High-Dose Mycobacterium tuberculosis H37rv Infection in IL-17A- and IL-17A/F-Deficient Mice

Kristina Ritter, Jochen Behrends, Dominik Ruckerl, Alexandra Hölscher, Johanna Volz, Immo Prinz, Christoph Hölscher

Research output: Contribution to journalArticlepeer-review


During experimental tuberculosis (TB), interleukin (IL)-17A appears to be involved in the formation of lung granulomas, possibly through the attraction of neutrophils to the sites of infection. However, the protective impact of cytokine appears to depend on the degree of its induction. Hence, robust production of IL-17A in mice infected with the hypervirulent isolate Mycobacterium tuberculosis (Mtb) HN878 mediates protection, while the cytokine is dispensable for protective immune responses against low-dose infection with the less virulent strain H37rv. Here, we show that after experimental infection with high doses of Mtb H37rv, IL-17A-deficient (−/−) mice exhibited high susceptibility to the infection, which was mediated by the strong accumulation of neutrophils in the infected lung tissue. Accordingly, we observed nearly unrestricted bacterial replication within the neutrophils, indicating that they may serve as a survival niche for Mtb. By use of IL-17A/IL-17F-double-deficient mice, we demonstrated that the susceptibility in the absence of IL-17A is mediated by a compensatory expression of IL-17F, which, however, appeared not to be dependent on neutrophils. Together, our results illustrate the compensatory potential of the Th17-secreted cytokines IL-17A and IL-17F in the context of experimental TB and once again emphasize the detrimental effect of excessive neutrophil infiltration in response to Mtb.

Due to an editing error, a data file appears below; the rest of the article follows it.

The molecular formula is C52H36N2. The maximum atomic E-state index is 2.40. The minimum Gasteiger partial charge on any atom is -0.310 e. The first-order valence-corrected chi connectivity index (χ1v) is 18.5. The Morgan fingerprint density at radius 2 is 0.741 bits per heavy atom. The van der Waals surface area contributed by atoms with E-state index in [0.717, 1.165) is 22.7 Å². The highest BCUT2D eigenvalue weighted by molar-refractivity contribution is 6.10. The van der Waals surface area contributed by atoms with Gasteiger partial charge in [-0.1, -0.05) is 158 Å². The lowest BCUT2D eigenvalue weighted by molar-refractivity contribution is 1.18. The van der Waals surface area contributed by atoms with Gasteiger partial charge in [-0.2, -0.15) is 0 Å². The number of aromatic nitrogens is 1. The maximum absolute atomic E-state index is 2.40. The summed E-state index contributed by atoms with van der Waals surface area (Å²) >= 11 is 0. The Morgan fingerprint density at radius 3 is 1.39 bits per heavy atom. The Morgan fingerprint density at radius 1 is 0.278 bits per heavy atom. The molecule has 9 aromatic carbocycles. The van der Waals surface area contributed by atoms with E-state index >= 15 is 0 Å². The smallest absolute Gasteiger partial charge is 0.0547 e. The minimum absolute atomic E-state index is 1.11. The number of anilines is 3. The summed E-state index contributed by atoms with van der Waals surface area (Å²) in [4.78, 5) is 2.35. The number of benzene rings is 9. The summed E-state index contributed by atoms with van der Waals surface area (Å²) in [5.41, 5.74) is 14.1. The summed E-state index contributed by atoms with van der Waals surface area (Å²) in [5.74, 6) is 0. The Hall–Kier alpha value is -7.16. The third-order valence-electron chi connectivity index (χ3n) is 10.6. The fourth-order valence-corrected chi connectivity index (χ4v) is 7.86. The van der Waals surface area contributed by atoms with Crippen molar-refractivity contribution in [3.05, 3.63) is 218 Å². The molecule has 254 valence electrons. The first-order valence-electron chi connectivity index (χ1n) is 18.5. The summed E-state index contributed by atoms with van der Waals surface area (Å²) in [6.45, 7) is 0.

Original languageEnglish
Article number2875
Issue number18
Publication statusPublished - 14 Sept 2022


  • IL-17A
  • IL-17F
  • cytokines
  • neutrophils
  • rodent
  • tuberculosis
  • Mice, Inbred C57BL
  • Mice, Knockout
  • Mycobacterium tuberculosis/metabolism
  • Animals
  • Interleukin-17/deficiency
  • Tuberculosis/immunology
  • Mice
  • Cytokines/metabolism


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